single chip. Yes - there was a
in CPU thinking in the mid 1980s - with a decade of ripple effects - but once
microprocessors and memories were designed with the aid of CAD tools - rather
than taped out by hand - most of the truly creative thinking about CPU
hardware architecture went into micro rather macro level design concepts.
in the SSD market - the way to design an ideal SSD for any particular
market is still a process which owes more to human ingenuity and new patents -
than to running another pass through a logic compiler.
And that takes
us to another view of the SSD market which has clarified in 2008 - the growing
importance of Intellectual Property. If you look behind the stories of who has
been suing whom in the SSD market or who has been trying to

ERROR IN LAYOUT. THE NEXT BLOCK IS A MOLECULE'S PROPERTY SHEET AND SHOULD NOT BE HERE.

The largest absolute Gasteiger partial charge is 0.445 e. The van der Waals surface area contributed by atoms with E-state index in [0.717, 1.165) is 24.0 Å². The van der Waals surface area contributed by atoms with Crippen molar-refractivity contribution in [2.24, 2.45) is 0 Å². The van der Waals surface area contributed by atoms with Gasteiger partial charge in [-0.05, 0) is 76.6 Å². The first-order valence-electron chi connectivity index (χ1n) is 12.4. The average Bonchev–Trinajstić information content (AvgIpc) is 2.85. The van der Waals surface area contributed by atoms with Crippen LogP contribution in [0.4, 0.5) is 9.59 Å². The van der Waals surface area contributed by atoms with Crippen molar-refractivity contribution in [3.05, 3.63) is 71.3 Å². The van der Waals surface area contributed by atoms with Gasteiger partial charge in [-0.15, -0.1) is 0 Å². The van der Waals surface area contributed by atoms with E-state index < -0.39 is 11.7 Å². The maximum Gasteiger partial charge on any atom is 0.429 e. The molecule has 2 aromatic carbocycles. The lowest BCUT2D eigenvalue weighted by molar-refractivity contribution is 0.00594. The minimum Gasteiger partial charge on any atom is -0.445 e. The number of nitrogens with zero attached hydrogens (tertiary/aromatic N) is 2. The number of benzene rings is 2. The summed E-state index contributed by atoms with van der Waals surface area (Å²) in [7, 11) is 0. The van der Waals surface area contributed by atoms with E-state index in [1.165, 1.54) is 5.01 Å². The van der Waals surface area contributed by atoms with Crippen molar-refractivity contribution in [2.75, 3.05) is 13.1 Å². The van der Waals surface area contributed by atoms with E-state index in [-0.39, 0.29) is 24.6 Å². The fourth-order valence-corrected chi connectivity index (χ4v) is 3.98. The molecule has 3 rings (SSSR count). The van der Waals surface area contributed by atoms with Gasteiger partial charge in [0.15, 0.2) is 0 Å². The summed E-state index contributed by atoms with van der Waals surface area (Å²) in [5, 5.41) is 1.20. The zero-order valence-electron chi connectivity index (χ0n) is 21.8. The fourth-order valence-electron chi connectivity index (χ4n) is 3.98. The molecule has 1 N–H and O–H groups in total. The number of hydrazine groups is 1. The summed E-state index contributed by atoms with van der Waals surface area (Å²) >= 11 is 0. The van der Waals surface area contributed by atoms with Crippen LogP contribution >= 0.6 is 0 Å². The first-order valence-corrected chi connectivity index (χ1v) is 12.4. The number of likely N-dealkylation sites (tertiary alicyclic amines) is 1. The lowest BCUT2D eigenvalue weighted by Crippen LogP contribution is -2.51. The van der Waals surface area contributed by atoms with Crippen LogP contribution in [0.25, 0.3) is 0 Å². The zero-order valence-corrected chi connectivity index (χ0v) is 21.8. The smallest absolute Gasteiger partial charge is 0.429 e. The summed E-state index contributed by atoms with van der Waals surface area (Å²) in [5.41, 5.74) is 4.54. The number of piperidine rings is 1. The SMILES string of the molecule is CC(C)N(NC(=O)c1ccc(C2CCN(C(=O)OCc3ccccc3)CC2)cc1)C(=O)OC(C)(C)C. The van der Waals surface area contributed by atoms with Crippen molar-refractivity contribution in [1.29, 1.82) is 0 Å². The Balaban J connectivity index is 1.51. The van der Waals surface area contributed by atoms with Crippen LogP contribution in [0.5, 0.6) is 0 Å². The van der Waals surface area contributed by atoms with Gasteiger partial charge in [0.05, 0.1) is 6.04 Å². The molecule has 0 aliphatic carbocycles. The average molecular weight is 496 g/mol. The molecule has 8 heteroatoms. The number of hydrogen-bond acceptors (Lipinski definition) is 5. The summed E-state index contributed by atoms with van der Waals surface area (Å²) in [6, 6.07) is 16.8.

acquire whom - you'll
soon reach the conclusion that IP in SSD controller design (and who owns it)
is as important today - as knowing which flavor of assembly language was going
to dominate the desktop PC market, or workstation market in the early 1980s.
memory plays a big part in making up the cost of an SSD - it's the
controller IP which
determines the personality of the SSD - and the price that customers are
prepared to pay. The nightmare scenario for any memory chip maker is the risk
of being locked out of the SSD box - and being forced to supply a vastly
expanded market for memory chips for SSDs merely as a commodity supplier. Years
of developing partner relationships with PC and server oems could become
irrelevant - if the SSD market becomes a bigger market for their chips with new
And going back to the western movie analogy above - another
scene is when our hero (the customer) walks into the saloon after a long ride
(having seen many wild horses - none of which match the descriptions that the
wrangler is looking for).
"Pour me a drink" says our
androgynous hero. "No, not the everyday stuff - the good stuff from behind
That leads to the another question which has arisen this